Chu (楚) was a kingdom in what is now southern China during the Spring and Autumn period (722-481 BCE) and Warring States (481-212 BCE) period.
It was originally known as Jing (荆) and then as Jingchu (荆楚). At the height of its power, the Chu empire occupied vast areas of land, including the present-day provinces of Hunan, Hubei, Chongqing, Henan, and parts of Jiangsu. The Chu capital was at Yingdu
The land of Jing was inhabited by the native Chu people, and was to become part of the massive Zhou state. Prior to the dissolution of Zhou's power, the territory was transferred by authority of the Zhoucheng King of Eastern Zhou to Xiong Yi . Under Xiong Yi's rule, Chu grew from a small, dependent state into a large empire worthy of contention, even attaining the traditional title of one of "The Five Overlord States of the Spring and Autumn Period" (春秋五霸). The kingdom's power continued even after the end of the Spring and Autumn period in 481. Chu overran Cai to the north in 447 BCE. In 333 BCE Chu, along with the state of Qi, conquered the coastal state of Yue. By the late Warring States period (ca. late 300s BCE), however, Chu's prominent status had fallen into decay. As a result of several invasions headed by Zhao and Qin, Chu was eventually overcome by military oppression.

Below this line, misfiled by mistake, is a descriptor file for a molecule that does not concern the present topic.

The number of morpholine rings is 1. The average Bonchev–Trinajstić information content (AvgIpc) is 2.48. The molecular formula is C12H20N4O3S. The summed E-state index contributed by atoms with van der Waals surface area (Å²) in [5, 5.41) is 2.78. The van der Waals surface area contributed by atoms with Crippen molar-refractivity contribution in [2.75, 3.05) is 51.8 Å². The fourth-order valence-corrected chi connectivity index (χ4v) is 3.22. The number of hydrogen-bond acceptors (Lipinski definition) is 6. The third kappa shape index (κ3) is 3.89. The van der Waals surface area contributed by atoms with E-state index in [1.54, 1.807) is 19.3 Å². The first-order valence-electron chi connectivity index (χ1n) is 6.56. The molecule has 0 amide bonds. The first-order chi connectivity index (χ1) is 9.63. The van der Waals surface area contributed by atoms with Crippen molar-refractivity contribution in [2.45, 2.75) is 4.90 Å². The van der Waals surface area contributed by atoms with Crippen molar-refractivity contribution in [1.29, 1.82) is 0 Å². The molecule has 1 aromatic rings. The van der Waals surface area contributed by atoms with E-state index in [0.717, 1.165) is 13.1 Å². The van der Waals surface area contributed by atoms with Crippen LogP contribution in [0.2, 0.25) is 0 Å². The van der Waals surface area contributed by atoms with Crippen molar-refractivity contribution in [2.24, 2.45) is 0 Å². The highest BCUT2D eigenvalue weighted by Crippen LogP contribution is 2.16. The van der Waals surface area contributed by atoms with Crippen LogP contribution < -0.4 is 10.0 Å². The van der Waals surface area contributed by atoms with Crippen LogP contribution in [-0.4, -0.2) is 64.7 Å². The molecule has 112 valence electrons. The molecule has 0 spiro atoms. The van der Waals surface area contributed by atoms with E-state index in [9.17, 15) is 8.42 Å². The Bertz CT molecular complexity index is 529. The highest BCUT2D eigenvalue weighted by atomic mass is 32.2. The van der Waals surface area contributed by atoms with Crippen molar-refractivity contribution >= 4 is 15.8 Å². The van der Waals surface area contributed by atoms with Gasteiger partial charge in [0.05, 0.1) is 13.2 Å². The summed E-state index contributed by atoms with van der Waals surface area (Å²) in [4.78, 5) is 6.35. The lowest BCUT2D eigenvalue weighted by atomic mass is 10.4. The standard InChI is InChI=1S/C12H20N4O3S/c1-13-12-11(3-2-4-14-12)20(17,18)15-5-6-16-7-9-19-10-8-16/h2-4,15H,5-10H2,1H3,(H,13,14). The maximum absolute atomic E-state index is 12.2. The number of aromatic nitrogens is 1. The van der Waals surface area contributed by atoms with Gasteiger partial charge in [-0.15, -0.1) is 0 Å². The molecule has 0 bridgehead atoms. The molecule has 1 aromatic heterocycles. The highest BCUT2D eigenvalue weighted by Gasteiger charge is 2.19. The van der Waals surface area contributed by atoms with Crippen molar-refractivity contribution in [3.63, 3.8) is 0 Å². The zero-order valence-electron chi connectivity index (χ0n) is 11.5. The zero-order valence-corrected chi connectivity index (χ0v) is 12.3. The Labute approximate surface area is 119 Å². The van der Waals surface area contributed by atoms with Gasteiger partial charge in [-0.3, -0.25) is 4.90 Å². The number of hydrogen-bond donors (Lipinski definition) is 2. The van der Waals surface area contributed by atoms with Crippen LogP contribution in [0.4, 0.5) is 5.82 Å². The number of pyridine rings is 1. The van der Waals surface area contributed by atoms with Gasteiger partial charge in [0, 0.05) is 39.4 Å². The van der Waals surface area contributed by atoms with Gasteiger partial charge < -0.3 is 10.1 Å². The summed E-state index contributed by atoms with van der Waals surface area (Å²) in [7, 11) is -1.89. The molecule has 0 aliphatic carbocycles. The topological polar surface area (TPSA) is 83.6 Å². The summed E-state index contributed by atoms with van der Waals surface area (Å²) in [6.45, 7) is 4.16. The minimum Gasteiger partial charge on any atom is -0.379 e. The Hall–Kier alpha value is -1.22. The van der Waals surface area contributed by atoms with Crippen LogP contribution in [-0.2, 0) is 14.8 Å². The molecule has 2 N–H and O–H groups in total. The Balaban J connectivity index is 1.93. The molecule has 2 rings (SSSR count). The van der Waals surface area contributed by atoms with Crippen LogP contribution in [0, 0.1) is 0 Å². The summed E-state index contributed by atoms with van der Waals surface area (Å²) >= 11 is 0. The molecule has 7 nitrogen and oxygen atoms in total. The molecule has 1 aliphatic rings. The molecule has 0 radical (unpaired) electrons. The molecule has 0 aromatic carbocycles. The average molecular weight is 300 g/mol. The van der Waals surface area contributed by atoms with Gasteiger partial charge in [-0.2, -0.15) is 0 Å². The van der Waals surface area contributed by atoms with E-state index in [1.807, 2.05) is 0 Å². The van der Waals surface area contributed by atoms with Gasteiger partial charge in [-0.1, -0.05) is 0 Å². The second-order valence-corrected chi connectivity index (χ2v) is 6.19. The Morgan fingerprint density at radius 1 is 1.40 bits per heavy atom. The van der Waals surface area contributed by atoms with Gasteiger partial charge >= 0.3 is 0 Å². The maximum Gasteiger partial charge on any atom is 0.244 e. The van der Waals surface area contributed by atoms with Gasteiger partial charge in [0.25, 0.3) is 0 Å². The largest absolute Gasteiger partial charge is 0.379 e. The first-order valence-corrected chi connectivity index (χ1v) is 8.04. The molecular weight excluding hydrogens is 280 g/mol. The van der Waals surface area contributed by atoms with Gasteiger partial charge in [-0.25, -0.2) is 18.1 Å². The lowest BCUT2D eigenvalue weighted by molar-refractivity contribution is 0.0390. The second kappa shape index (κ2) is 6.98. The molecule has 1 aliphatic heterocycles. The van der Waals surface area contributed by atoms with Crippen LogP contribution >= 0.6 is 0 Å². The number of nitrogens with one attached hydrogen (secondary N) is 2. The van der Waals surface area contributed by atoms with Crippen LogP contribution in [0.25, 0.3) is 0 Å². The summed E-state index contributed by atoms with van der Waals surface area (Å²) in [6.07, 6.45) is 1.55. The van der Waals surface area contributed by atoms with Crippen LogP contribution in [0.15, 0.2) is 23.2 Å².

In 278 BCE, Qin general Bai Qi marched on the capital Yingdu , threatening to invade. Following the fall of Chu, Shoucun (modern Shou in today's Anhui province) became the state's capital-in-exile.
Famed poet Qu Yuan hailed from Chu. A government minister and a patriot, he had advocated uniting with the other states to combat the rising hegemon Qin, yet to no avail; he was banished by the king of Chu. According to tradition, such was his grief upon learning of the Qin invasion, reportedly committed suicide.